Haley Hill Wins Beckman Scholarship
Occidental College junior biochemistry major Haley Hill of Issaquah, Wash., has been awarded a Beckman Scholars Program award, one of the country’s most prestigious undergraduate research scholarships.
Hill will receive a $14,600 stipend and a $3,000 expense account to conduct research into the electrical properties of DNA. She will study how well DNA works as a “wire” in detecting disease and other mutations. Hill’s research, which she will conduct during the 2003-04 academic year and during the summers preceding and following the school year, could have broad implications in cancer prevention and treatment.
“To receive a Beckman Fellowship is one of the highest honors an undergraduate researcher can receive, and I am truly honored to have been selected to represent Occidental College,” said Hill, who plans to obtain a doctoral degree in biochemistry or chemistry. “This fellowship will allow me to devote more time and energy to increasing my understanding of and contribution to the scientific community.”
“Haley is tremendously organized and focused in whatever she undertakes,” said Reef Hardy, adjunct research professor of chemistry. “Given her intellectual prowess, her enthusiasm about her project, and the agility with which she learns and applies new information, I expect her to make a significant contribution in her work at Occidental as well as in graduate school.”
Hill is among more than 330 outstanding undergraduates from 68 top American colleges and universities to receive the award since the Irvine-based Arnold and Mabel Beckman Foundation started the scholars program in 1997. Hill is the seventh Occidental student chosen for the honor.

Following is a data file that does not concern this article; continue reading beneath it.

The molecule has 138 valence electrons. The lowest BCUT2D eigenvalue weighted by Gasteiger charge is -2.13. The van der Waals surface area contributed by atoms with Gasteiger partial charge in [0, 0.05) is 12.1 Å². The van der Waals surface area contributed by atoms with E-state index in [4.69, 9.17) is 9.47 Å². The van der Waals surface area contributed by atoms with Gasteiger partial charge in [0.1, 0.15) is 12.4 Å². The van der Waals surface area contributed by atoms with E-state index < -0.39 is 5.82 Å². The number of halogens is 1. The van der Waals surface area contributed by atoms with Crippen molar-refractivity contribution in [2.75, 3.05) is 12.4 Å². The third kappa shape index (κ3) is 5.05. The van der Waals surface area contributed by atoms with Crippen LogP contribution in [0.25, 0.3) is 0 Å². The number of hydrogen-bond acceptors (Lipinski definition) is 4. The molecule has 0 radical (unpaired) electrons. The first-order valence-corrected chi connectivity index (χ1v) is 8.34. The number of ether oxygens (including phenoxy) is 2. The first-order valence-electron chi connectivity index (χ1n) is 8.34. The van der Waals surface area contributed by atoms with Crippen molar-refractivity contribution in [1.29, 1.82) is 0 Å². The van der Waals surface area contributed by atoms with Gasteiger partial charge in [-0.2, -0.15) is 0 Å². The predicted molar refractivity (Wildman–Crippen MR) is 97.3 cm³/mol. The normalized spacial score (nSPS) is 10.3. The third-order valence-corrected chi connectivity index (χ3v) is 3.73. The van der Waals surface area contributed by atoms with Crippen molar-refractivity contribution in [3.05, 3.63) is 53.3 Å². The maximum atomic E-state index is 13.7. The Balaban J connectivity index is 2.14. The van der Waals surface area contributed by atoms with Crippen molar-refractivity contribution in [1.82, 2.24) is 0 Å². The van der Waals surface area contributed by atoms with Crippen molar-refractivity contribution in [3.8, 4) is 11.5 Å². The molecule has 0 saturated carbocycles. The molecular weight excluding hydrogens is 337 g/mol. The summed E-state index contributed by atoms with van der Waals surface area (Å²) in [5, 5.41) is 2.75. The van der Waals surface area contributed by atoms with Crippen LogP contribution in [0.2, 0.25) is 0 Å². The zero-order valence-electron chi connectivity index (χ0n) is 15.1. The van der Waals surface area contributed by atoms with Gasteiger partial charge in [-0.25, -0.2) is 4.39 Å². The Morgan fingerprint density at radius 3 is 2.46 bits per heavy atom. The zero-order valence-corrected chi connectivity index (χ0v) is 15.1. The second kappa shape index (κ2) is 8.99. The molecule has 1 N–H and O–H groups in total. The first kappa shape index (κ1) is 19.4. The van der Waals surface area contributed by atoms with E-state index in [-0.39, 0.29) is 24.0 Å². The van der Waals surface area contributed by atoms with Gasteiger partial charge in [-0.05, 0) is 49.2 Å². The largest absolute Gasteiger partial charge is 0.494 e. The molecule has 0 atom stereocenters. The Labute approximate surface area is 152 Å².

Occidental’s Undergraduate Research Program – recipient of a 1998 National Science Foundation Integration of Research and Education Award – was cited as one of the country’s best in a 2001 study of undergraduate research sponsored by a consortium of private foundations.
The Arnold and Mabel Beckman Foundation makes grants to non-profit research institutions to promote research in chemistry and the life sciences, and particularly to foster the invention of methods, instruments, and materials that will open up new avenues of research in science. Since it was established in 1977, it has contributed about $350 million to the advancement of scientific research, primarily in the fields of chemistry, biochemistry and medicine.